Pima County passes $1.2 billion budget
PIMA COUNTY, AZ (Tucson News Now) - Pima County passed it's $1.2 Billion budget by a vote of 3-2.
The budget calls for a small property tax cut which could save homeowners about $60 a year. It will also give pay raises to county employees on a step schedule.
Higher paid workers will see a two percent increase while those on the low end will see up to seven percent.
Sheriff's deputies will see what is called a "decompression." Since deputies have not had a significant raise since 2006, workers pay has been compressed.
A newly hired deputy gets paid the same as someone who was hired ten years ago which many see as unfair. Street smarts and experience should count for more they believe.
When hired, deputies and other county workers are promised step raises. Pay increases as a reward for experience.
The deputies were seeking $7.5 million to even things out but were given $3.8 million.
"We took care of about five years of the problem," said Pima County Sheriff Chris Nanos. "Maybe next time we'll get a little more."
Those on the low end will get about 2% but that goes up to nearly 20% for those hired nearly a decade ago.
The sheriff's department will pay for about half the increase through efficiencies, saving a few dollars here and there in a $150 million sheriff's department budget.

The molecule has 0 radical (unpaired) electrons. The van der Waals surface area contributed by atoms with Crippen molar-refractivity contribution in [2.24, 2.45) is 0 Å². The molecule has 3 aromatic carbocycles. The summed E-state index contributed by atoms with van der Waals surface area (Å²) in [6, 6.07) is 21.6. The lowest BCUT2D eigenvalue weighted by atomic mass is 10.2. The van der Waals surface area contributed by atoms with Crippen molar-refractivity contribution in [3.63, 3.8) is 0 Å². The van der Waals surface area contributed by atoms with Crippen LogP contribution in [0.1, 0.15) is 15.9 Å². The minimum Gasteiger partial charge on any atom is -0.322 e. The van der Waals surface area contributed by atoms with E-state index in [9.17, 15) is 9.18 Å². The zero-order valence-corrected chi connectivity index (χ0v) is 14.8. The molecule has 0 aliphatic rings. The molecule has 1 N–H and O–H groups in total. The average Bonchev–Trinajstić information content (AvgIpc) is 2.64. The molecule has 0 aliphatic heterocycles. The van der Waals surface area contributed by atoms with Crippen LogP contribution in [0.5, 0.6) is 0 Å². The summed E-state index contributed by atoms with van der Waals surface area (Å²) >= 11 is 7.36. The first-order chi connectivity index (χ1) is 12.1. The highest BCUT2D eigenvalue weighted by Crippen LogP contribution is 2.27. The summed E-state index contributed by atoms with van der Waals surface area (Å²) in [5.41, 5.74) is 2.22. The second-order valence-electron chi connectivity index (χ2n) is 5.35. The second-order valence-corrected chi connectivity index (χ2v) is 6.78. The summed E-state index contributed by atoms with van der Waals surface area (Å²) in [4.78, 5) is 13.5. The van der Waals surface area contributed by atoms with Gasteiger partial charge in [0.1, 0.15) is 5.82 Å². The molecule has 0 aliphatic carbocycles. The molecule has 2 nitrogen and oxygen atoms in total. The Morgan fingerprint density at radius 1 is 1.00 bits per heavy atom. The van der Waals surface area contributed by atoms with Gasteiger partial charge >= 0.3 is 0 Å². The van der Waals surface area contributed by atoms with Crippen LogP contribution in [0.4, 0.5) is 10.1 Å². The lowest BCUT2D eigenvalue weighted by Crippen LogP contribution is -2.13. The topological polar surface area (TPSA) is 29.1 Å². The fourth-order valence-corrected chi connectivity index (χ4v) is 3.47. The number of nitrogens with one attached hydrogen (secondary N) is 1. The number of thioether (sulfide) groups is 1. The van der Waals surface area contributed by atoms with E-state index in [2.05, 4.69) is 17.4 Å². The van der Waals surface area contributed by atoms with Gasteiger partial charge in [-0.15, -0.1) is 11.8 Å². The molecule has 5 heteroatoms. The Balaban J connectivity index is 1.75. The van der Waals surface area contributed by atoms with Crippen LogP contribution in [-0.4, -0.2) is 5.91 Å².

The vote was not unanimous. Some are concerned because even though the money was found this year, pay raises must be paid for in perpetuity.
"It's a balancing act," said Board Chair Sharon Bronson. "We'd like to get them fully compensated but how do we find the revenue stream to do it without raising taxes in a substantial way."
The property tax cut is money the county saved by suing the state of Arizona. The county won the lawsuit.
County Administrator Chuck Huckelberry said he would cut taxes by the amount of the suit if the county prevailed.
The state still has the option to appeal but there has been no indication it plans to do so.
Meantime, Huckelberry says he will go the state legislature to ask for authority to impose a sales tax in Pima County, the only county which does not have one.
Huckelberry says he will use the sales tax revenue to cut property taxes by as much as half. The legislature would have to change the method the board uses to approve a sales tax.
"Currently, you have to have a unanimous vote," said Huckelberry. "And it's not happened in 25 years."
Huckelberry wants to see less stringent standard.
"Perhaps that option should be a simple majority vote to impose that sales tax, provided the proceeds are used to reduce the property tax," he said.
In the next few weeks he will present a set of alternatives for the county to consider to reduce its reliance on property taxes.
Those would include a jail tax which Maricopa County uses to collect $170 to pay for its jails.
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